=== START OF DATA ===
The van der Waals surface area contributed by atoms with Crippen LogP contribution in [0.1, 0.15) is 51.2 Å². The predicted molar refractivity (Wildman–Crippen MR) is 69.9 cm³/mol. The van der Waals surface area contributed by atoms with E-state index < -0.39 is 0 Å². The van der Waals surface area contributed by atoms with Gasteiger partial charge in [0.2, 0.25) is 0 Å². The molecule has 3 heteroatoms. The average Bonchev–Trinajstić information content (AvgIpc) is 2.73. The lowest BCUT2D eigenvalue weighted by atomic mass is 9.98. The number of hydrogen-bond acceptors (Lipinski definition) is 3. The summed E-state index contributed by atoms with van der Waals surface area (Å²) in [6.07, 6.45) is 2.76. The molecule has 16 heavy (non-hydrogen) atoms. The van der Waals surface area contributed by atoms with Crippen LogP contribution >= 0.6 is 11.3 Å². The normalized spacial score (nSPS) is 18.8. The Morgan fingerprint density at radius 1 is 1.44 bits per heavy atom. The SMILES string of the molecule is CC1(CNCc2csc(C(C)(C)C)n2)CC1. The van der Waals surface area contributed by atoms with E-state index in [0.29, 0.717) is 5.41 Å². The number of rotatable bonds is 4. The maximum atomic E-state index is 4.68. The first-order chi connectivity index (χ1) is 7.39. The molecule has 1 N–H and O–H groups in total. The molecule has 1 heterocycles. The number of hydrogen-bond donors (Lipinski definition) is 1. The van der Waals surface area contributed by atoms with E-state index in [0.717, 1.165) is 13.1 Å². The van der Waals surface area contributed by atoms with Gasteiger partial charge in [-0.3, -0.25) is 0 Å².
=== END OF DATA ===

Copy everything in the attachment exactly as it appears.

The van der Waals surface area contributed by atoms with Crippen LogP contribution in [0.1, 0.15) is 51.2 Å². The predicted molar refractivity (Wildman–Crippen MR) is 69.9 cm³/mol. The van der Waals surface area contributed by atoms with E-state index < -0.39 is 0 Å². The van der Waals surface area contributed by atoms with Gasteiger partial charge in [0.2, 0.25) is 0 Å². The molecule has 3 heteroatoms. The average Bonchev–Trinajstić information content (AvgIpc) is 2.73. The lowest BCUT2D eigenvalue weighted by atomic mass is 9.98. The number of hydrogen-bond acceptors (Lipinski definition) is 3. The summed E-state index contributed by atoms with van der Waals surface area (Å²) in [6.07, 6.45) is 2.76. The molecule has 16 heavy (non-hydrogen) atoms. The van der Waals surface area contributed by atoms with Crippen LogP contribution >= 0.6 is 11.3 Å². The normalized spacial score (nSPS) is 18.8. The Morgan fingerprint density at radius 1 is 1.44 bits per heavy atom. The SMILES string of the molecule is CC1(CNCc2csc(C(C)(C)C)n2)CC1. The van der Waals surface area contributed by atoms with E-state index in [0.29, 0.717) is 5.41 Å². The number of rotatable bonds is 4. The maximum atomic E-state index is 4.68. The first-order chi connectivity index (χ1) is 7.39. The molecule has 1 N–H and O–H groups in total. The molecule has 1 heterocycles. The number of hydrogen-bond donors (Lipinski definition) is 1. The van der Waals surface area contributed by atoms with E-state index in [0.717, 1.165) is 13.1 Å². The van der Waals surface area contributed by atoms with Gasteiger partial charge in [-0.3, -0.25) is 0 Å².